Tuesday, April 24, 2012

When I was about fourteen years of age I had a number of ambitions. One of the strongest was to be a writer – not only a writer, but a poet. Needless to say, this ambition was not one that was encouraged by my family. About that time there did occur something that gave me some cause for hope. I heard of a national contest being held for the writing of poems by school students. I determined to enter that contest. I remember laboring at the desk in my room, trying to write something meaningful, something inspirational, something profound. I tried very hard, but each effort I made ended in frustration and disappointment. Nothing I wrote was, in my estimation, good enough. The deadline for the contest drew closer and then, finally, passed. I never sent in an entry.
Recently I heard on the news about a person who, at age fourteen, decided that he wanted to be a poet. He persevered at that ambition. His name is Donald Hall and he achieved the status of Poet Laureate of the United States.
This is not to say that had I entered the poetry contest at age fourteen, I would have gone on to achieve the success of Donald Hall. But how often in our lives do we, through acquiescence to the pressure of society and our own uncertainties, manage to defeat ourselves?

Monday, April 16, 2012

A few days ago I received a notice in the mail about a polo match being played in Ligonier. This particular match is a benefit for the YMCA and is being held on September 15th of this year. When I received the card I read it with particular interest. I was reminded of the polo I knew and the matches I saw when I was growing up in Wexford, PA.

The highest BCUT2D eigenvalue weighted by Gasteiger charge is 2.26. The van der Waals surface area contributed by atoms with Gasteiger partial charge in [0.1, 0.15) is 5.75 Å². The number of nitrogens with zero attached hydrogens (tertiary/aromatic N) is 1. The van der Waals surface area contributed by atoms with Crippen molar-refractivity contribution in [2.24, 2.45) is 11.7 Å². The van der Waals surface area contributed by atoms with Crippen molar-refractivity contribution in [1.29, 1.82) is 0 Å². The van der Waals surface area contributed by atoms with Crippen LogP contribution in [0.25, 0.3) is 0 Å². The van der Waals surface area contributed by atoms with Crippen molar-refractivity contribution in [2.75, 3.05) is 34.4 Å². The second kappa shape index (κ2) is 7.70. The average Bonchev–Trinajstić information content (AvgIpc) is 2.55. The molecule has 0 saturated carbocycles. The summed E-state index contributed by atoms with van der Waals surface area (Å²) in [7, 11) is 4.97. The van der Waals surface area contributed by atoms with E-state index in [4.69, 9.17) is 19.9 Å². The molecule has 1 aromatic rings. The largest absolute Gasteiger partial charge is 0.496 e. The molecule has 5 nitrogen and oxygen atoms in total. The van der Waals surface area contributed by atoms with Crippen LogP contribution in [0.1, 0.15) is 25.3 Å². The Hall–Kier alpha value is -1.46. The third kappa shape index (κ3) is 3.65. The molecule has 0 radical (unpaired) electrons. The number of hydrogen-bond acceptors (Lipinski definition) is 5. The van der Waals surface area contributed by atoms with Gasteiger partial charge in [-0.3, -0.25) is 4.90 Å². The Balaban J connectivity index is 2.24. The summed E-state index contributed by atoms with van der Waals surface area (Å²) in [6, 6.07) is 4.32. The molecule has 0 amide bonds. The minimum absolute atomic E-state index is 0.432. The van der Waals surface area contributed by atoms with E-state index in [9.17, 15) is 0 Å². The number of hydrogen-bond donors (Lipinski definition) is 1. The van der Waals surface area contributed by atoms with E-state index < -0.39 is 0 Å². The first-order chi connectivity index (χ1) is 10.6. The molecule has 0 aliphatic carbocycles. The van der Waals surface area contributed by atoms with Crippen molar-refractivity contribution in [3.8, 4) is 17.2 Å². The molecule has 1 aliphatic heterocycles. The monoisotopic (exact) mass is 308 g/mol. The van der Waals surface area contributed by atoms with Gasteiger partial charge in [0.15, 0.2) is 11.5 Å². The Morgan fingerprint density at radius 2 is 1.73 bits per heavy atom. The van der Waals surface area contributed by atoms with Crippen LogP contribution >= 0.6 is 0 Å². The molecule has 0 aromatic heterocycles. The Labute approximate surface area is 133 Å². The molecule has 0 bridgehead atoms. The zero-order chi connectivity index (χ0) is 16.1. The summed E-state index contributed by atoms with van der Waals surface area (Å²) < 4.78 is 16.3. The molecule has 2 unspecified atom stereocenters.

In the 1930’s, there were polo matches played at a field not too distant from my home. I saw a few of them and I’m sorry to say I remember very little about them. I was young at the time and understood very little of polo. I imagine my parents didn’t really understand the game to any great extent and I don’t recall their being fans. I’m sure they took me to the games only to increase my knowledge of the world.

Polo has a reputation of being a sport of the more affluent citizens of society and I suppose it has always been that way but that wasn’t the case in Wexford. At least I don’t recall it being that way. Wexford in those days was a farming community and horses were common on the farms. Most were work horses but there were a number of riding horses and I assumed that the young men on those farms played polo because it seemed to be a good idea. I remember one farm fronting on Route 19 that had a small cage-like building constructed mostly of screening sitting in front of the barn. There was a wood facsimile of a horse installed in the structure. Many times as my family passed in our car I saw young men or boys seated on that “horse” swinging mallets to send polo balls against a screen off which they bounced to be struck again by the mallet.

I envied those boys and entertained the thought that I might one day practice there and play at the sport of polo. Those dreams ended in 1941, the year I turned nine, with the advent of World War II. Polo, like many other things, became less important to the country. The young polo players went off to the war or to other jobs and the games at the polo field were suspended. Like so many things of the era of the 30’s, they never returned to the little town of Wexford.

Monday, April 9, 2012

Writing things down has become a habit with me. All sorts of things. For many years I’ve carried a small note book in my shirt pocket in which I keep notes to myself—shopping lists, things to do, things to remember. It’s gotten so that I don’t want to do without those little books. When, on occasion, I misplace one of them I feel very lost myself until I find it.